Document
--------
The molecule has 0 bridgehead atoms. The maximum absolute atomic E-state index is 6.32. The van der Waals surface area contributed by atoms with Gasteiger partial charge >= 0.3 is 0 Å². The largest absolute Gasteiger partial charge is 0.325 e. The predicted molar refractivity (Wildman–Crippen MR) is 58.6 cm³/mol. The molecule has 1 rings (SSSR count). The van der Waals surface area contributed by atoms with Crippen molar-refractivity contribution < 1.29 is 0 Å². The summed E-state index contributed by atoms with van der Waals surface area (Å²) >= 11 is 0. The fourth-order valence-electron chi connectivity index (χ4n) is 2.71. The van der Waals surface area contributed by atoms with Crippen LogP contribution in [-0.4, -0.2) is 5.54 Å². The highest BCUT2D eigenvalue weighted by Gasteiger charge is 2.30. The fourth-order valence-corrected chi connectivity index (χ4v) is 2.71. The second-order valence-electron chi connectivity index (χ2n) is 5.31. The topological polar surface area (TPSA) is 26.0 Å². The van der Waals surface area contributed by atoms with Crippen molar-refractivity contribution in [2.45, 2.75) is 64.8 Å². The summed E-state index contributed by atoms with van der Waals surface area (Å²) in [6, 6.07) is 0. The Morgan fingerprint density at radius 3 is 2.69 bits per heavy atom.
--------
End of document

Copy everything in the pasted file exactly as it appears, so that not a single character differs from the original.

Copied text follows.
The molecule has 0 bridgehead atoms. The maximum absolute atomic E-state index is 6.32. The van der Waals surface area contributed by atoms with Gasteiger partial charge >= 0.3 is 0 Å². The largest absolute Gasteiger partial charge is 0.325 e. The predicted molar refractivity (Wildman–Crippen MR) is 58.6 cm³/mol. The molecule has 1 rings (SSSR count). The van der Waals surface area contributed by atoms with Crippen molar-refractivity contribution < 1.29 is 0 Å². The summed E-state index contributed by atoms with van der Waals surface area (Å²) >= 11 is 0. The fourth-order valence-electron chi connectivity index (χ4n) is 2.71. The van der Waals surface area contributed by atoms with Crippen LogP contribution in [-0.4, -0.2) is 5.54 Å². The highest BCUT2D eigenvalue weighted by Gasteiger charge is 2.30. The fourth-order valence-corrected chi connectivity index (χ4v) is 2.71. The second-order valence-electron chi connectivity index (χ2n) is 5.31. The topological polar surface area (TPSA) is 26.0 Å². The van der Waals surface area contributed by atoms with Crippen molar-refractivity contribution in [2.45, 2.75) is 64.8 Å². The summed E-state index contributed by atoms with van der Waals surface area (Å²) in [6, 6.07) is 0. The Morgan fingerprint density at radius 3 is 2.69 bits per heavy atom.